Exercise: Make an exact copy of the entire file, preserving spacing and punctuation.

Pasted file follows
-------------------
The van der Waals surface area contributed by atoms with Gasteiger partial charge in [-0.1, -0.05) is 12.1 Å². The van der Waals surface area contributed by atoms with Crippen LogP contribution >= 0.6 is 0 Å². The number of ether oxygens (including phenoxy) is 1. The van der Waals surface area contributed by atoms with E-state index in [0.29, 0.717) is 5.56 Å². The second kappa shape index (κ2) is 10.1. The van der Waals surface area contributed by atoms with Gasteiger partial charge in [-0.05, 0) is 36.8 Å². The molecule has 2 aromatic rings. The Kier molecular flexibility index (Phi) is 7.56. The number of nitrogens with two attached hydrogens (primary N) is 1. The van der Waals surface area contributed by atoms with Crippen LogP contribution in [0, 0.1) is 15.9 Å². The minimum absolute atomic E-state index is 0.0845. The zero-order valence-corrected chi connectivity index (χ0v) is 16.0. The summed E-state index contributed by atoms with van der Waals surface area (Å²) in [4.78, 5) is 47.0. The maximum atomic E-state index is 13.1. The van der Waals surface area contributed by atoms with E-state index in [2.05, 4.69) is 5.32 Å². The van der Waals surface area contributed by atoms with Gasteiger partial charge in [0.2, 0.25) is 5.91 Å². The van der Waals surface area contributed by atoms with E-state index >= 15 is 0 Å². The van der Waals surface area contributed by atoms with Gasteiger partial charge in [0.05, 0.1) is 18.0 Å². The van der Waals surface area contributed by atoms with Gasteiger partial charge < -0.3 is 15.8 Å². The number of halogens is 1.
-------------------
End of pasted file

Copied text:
The van der Waals surface area contributed by atoms with Gasteiger partial charge in [-0.1, -0.05) is 12.1 Å². The van der Waals surface area contributed by atoms with Crippen LogP contribution >= 0.6 is 0 Å². The number of ether oxygens (including phenoxy) is 1. The van der Waals surface area contributed by atoms with E-state index in [0.29, 0.717) is 5.56 Å². The second kappa shape index (κ2) is 10.1. The van der Waals surface area contributed by atoms with Gasteiger partial charge in [-0.05, 0) is 36.8 Å². The molecule has 2 aromatic rings. The Kier molecular flexibility index (Phi) is 7.56. The number of nitrogens with two attached hydrogens (primary N) is 1. The van der Waals surface area contributed by atoms with Crippen LogP contribution in [0, 0.1) is 15.9 Å². The minimum absolute atomic E-state index is 0.0845. The zero-order valence-corrected chi connectivity index (χ0v) is 16.0. The summed E-state index contributed by atoms with van der Waals surface area (Å²) in [4.78, 5) is 47.0. The maximum atomic E-state index is 13.1. The van der Waals surface area contributed by atoms with E-state index in [2.05, 4.69) is 5.32 Å². The van der Waals surface area contributed by atoms with Gasteiger partial charge in [0.2, 0.25) is 5.91 Å². The van der Waals surface area contributed by atoms with E-state index >= 15 is 0 Å². The van der Waals surface area contributed by atoms with Gasteiger partial charge in [0.05, 0.1) is 18.0 Å². The van der Waals surface area contributed by atoms with Gasteiger partial charge < -0.3 is 15.8 Å². The number of halogens is 1.